A word of caution for other readers though: I upgraded from V4 to V5 Evernote and I couldn’t see my saved searches anymore. I’m assuming you can still have saved searches in V5, but I think it might require you to recreate them. I didn’t want to few hours’ time I’d invested in setting up Ruud’ tag system, so I downgraded back to V4, which does everything I need and more.

  159. Ruud Hein Says:

    Happy you like it, Rick :)

    Saved Searches in Evernote 5 for Windows are in the search box itself. Click there and a list should drop down with recent searches and your saved searches.

  160. Alipio Says:

    Best GTD setup ever! Pretty standard and effective, thanks for sharing it.

  161. Donnie C Says:

    It doesn’t appear that the saved searches in V5 include a note count. What is your work around for this?

  162. Ruud Hein Says:

    Donnie, I just click through the searches. I miss the counts but alas…evernote knows better :/

  163. agenda system Says:

    Hello Ruud. I tried this tool to do as you work mentioned on your artiles. The setup features are really well for me as they help me at my work on Evernote GTD and the Setting up Saved Searches are really good. Many thanks for your helpful me.

  164. My Evernote Upgraded to the GTD Version | Always Learning Says:

    […] to detailed instructions by Ruud and Malc, I was able to figure out how to set up saved searches to match my own needs: time, […]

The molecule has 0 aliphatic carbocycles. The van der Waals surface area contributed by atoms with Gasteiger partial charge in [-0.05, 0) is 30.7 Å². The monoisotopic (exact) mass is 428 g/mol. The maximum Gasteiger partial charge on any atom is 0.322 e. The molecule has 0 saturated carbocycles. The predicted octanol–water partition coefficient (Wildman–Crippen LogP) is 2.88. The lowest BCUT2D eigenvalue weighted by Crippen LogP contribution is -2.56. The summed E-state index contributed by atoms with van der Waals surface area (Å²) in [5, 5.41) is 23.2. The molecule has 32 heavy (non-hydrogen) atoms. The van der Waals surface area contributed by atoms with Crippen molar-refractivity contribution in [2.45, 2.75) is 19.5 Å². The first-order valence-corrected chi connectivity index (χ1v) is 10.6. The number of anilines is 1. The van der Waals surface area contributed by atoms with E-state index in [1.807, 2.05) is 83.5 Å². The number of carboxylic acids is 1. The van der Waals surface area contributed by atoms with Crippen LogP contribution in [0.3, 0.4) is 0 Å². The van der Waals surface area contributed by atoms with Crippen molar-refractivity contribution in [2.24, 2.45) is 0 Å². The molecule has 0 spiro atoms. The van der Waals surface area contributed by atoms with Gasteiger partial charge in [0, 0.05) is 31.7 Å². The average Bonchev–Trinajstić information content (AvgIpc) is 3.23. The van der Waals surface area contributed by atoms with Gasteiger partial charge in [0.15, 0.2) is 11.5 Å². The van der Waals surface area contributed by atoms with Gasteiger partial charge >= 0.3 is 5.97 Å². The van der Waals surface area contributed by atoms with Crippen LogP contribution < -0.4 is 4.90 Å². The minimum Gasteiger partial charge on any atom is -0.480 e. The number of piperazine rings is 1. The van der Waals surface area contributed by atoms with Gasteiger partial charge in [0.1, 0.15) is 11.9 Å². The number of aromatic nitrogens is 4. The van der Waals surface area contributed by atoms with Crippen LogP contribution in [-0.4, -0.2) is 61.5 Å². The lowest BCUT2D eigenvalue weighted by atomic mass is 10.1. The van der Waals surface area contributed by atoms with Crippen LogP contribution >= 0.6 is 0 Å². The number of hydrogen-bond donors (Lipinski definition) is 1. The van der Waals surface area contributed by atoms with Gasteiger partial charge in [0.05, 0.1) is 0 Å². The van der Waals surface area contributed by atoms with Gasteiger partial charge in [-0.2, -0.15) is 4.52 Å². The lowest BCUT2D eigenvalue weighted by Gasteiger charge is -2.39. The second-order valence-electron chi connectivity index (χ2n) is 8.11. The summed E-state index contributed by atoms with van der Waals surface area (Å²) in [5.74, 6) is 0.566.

165. oldbounder Says:

    Hello Ruud! Great description – thank you so much. Works pretty well. I tried the original GTD and TSW and for me with evernote. The only problem is that those systems are IMHO too complex (for me ;-)). So yours is perfect and works very well with my iOS app – which doesn’t show nested tags…

  166. Alex Says:


    Thank you for sharing your setup. I have found the secret weapon setup and have applied it as of late in Evernote. It has changed my entire outlook of using Evernote and has been working great for me for task managemnt. I am still customizing it and getting accustomed to it but overall its been awesome. In trying to understand your system I have two questions. One is the images dont show up in this article and would be extremely helpful in helping me understand this setup. Also I wonder how your system works in conjunction with the TSW system. Can you please send me the images and explain how the two systems work best together. Thanks

  167. Fer Fellow Says:

    Hello Ruud,
    I came across this thread while I was looking for the best way to implement GTD into Evernote. Your practice has very good reviews, but looks like it has been a long time since you updated anything. Do you still support this approach? Is there anything new? Anything out-of-date?

  168. Jose de Leon Says:

    Looks great, but I’m having trouble visualizing how to use this because you reference the pictures in the article which no longer exist. Can you re-post the pictures/illustrations?